What is a Patent
A patent is the granting of a property right by a sovereign authority to an inventor. This grant provides the inventor exclusive rights to the patented process, design, or invention for a designated period in exchange for a comprehensive disclosure of the invention. Government agencies typically handle and approve applications for patents. In the United States, the U.S. Patent and Trademark Office handles applications and approvals.
BREAKING DOWN Patent
In the United States, most patents are valid for 20 years from the date the application was filed with the U.S. Patent and Trademark Office. U.S. patents are only valid in the United States. Patents provide an incentive for companies or individuals to continue developing innovative products or services without the fear of infringement. For example, large pharmaceutical companies can spend millions of dollars on research and development. Without patents, their medicines can be easily duplicated and sold by companies that issue no outlays for R&D.
The U.S. Patent and Trademark Office oversees three types of patent applications: utility, design, and plant patents. Utility patents cover anyone who invents a new and useful process, machine, article of manufacture, or a composition of matter. A design patent includes an original and ornamental design for a manufactured product. Plant patents go to anyone who produces, discovers, and invents a new kind of plant capable of reproduction.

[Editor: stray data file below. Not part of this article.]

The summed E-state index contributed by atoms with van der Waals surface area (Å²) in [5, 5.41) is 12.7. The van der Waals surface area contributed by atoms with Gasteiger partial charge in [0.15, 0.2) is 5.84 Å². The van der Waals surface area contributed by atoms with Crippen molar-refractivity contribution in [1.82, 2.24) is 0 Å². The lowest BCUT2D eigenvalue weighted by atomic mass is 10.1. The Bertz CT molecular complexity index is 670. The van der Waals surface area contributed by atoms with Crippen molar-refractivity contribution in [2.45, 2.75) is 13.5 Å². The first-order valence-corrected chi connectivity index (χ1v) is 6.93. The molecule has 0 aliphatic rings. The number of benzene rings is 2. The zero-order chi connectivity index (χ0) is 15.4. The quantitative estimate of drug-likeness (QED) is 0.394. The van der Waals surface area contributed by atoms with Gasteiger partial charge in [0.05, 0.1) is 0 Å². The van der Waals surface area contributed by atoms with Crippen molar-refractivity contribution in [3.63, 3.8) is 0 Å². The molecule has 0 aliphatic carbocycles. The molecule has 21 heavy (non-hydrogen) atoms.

How to Apply for a Patent
Before making a formal application, an applicant should research the Patent and Trademark Office's database to see if another person or institution has claimed a patent for a similar invention. The invention must be different from or an improvement upon a previous design to be considered for a patent. It is important for applicants to maintain careful records of the design process and the steps taken to create the invention. Enforcing the patent is up to the person or entity that applied for the patent.
To apply for a patent in the United States, the applicant submits specific documents and pays associated fees. Written documentation includes drawings, descriptions, and claims of the item to be patented. A formal oath or declaration confirming the authenticity of the invention or improvement of an existing invention must be signed and submitted by the inventor. After fee payment, the application is reviewed and either approved or denied.
In 2015, the U.S. Patent and Trademark Office received more than 629,000 applications for patents, of which 326,000 were granted. Most of the grants (~298,000) were for utility patents. In 2015, more than 40,000 utility patents came from the state of California, which was the most for any state. Second was Texas with more than 9,900 applications and third was New York with more than 8,400 utility patents granted. By comparison, in 1963 the U.S. Patent and Trademark Office received nearly 91,000 applications and granted more than 48,000 patents. Learn more about patents and competition by reading Who are Apple's (AAPL) main competitors in the tech industry?